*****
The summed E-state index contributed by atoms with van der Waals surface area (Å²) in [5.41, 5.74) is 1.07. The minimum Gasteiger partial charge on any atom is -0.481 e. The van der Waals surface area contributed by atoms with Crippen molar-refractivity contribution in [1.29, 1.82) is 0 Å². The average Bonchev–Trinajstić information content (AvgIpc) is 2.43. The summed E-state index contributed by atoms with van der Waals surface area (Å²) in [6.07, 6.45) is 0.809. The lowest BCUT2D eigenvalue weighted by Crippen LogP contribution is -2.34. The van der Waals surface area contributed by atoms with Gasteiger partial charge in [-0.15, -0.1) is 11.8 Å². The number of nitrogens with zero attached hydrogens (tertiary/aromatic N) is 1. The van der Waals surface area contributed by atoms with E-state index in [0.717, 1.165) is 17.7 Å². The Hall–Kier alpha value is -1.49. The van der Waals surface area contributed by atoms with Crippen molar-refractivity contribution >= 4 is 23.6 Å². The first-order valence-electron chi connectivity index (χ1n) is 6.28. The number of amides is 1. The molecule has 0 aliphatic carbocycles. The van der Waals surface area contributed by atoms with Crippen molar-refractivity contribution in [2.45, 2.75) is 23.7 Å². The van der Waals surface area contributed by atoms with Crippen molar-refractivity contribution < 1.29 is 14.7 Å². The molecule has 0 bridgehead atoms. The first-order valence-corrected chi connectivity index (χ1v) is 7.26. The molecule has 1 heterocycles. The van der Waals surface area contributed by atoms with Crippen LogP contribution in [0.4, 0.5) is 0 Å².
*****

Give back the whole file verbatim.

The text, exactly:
The summed E-state index contributed by atoms with van der Waals surface area (Å²) in [5.41, 5.74) is 1.07. The minimum Gasteiger partial charge on any atom is -0.481 e. The van der Waals surface area contributed by atoms with Crippen molar-refractivity contribution in [1.29, 1.82) is 0 Å². The average Bonchev–Trinajstić information content (AvgIpc) is 2.43. The summed E-state index contributed by atoms with van der Waals surface area (Å²) in [6.07, 6.45) is 0.809. The lowest BCUT2D eigenvalue weighted by Crippen LogP contribution is -2.34. The van der Waals surface area contributed by atoms with Gasteiger partial charge in [-0.15, -0.1) is 11.8 Å². The number of nitrogens with zero attached hydrogens (tertiary/aromatic N) is 1. The van der Waals surface area contributed by atoms with E-state index in [0.717, 1.165) is 17.7 Å². The Hall–Kier alpha value is -1.49. The van der Waals surface area contributed by atoms with Crippen molar-refractivity contribution >= 4 is 23.6 Å². The first-order valence-electron chi connectivity index (χ1n) is 6.28. The number of amides is 1. The molecule has 0 aliphatic carbocycles. The van der Waals surface area contributed by atoms with Crippen molar-refractivity contribution in [2.45, 2.75) is 23.7 Å². The van der Waals surface area contributed by atoms with Crippen molar-refractivity contribution < 1.29 is 14.7 Å². The molecule has 0 bridgehead atoms. The first-order valence-corrected chi connectivity index (χ1v) is 7.26. The molecule has 1 heterocycles. The van der Waals surface area contributed by atoms with Crippen LogP contribution in [0.4, 0.5) is 0 Å².